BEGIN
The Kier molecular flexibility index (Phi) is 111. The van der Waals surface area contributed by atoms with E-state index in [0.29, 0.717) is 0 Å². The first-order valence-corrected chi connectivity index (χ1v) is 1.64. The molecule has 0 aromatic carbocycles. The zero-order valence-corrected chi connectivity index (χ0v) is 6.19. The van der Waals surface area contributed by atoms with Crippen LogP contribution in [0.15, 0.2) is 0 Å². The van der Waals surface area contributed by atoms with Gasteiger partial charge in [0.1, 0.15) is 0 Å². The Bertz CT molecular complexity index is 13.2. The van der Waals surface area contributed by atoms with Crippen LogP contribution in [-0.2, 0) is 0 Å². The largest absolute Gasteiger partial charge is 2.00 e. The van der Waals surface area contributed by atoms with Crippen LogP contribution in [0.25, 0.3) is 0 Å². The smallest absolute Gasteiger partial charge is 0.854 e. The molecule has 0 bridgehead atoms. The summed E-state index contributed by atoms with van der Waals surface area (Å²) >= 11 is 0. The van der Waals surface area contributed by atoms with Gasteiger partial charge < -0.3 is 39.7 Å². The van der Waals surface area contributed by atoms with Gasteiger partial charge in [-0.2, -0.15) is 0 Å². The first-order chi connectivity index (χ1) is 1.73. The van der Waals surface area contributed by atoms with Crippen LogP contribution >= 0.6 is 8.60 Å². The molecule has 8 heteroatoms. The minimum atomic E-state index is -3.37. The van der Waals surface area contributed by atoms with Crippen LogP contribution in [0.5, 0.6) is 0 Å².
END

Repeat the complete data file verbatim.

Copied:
The Kier molecular flexibility index (Phi) is 111. The van der Waals surface area contributed by atoms with E-state index in [0.29, 0.717) is 0 Å². The first-order valence-corrected chi connectivity index (χ1v) is 1.64. The molecule has 0 aromatic carbocycles. The zero-order valence-corrected chi connectivity index (χ0v) is 6.19. The van der Waals surface area contributed by atoms with Crippen LogP contribution in [0.15, 0.2) is 0 Å². The van der Waals surface area contributed by atoms with Gasteiger partial charge in [0.1, 0.15) is 0 Å². The Bertz CT molecular complexity index is 13.2. The van der Waals surface area contributed by atoms with Crippen LogP contribution in [-0.2, 0) is 0 Å². The largest absolute Gasteiger partial charge is 2.00 e. The van der Waals surface area contributed by atoms with Crippen LogP contribution in [0.25, 0.3) is 0 Å². The smallest absolute Gasteiger partial charge is 0.854 e. The molecule has 0 bridgehead atoms. The summed E-state index contributed by atoms with van der Waals surface area (Å²) >= 11 is 0. The van der Waals surface area contributed by atoms with Gasteiger partial charge < -0.3 is 39.7 Å². The van der Waals surface area contributed by atoms with Gasteiger partial charge in [-0.2, -0.15) is 0 Å². The first-order chi connectivity index (χ1) is 1.73. The van der Waals surface area contributed by atoms with Crippen LogP contribution >= 0.6 is 8.60 Å². The molecule has 8 heteroatoms. The minimum atomic E-state index is -3.37. The van der Waals surface area contributed by atoms with Crippen LogP contribution in [0.5, 0.6) is 0 Å².